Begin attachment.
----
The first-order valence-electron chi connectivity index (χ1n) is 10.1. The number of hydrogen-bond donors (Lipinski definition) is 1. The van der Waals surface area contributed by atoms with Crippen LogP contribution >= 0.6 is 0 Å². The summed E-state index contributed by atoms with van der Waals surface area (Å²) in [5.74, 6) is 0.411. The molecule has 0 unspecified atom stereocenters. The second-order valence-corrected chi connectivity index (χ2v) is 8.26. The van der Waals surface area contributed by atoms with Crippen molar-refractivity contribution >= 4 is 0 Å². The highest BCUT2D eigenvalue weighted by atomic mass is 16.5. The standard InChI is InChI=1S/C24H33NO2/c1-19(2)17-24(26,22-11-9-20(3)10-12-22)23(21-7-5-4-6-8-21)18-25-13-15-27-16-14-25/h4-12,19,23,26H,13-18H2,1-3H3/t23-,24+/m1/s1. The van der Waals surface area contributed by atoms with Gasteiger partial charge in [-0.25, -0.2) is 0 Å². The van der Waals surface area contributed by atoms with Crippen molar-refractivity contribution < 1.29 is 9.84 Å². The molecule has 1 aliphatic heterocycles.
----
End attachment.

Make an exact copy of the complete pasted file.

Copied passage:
The first-order valence-electron chi connectivity index (χ1n) is 10.1. The number of hydrogen-bond donors (Lipinski definition) is 1. The van der Waals surface area contributed by atoms with Crippen LogP contribution >= 0.6 is 0 Å². The summed E-state index contributed by atoms with van der Waals surface area (Å²) in [5.74, 6) is 0.411. The molecule has 0 unspecified atom stereocenters. The second-order valence-corrected chi connectivity index (χ2v) is 8.26. The van der Waals surface area contributed by atoms with Crippen molar-refractivity contribution >= 4 is 0 Å². The highest BCUT2D eigenvalue weighted by atomic mass is 16.5. The standard InChI is InChI=1S/C24H33NO2/c1-19(2)17-24(26,22-11-9-20(3)10-12-22)23(21-7-5-4-6-8-21)18-25-13-15-27-16-14-25/h4-12,19,23,26H,13-18H2,1-3H3/t23-,24+/m1/s1. The van der Waals surface area contributed by atoms with Gasteiger partial charge in [-0.25, -0.2) is 0 Å². The van der Waals surface area contributed by atoms with Crippen molar-refractivity contribution < 1.29 is 9.84 Å². The molecule has 1 aliphatic heterocycles.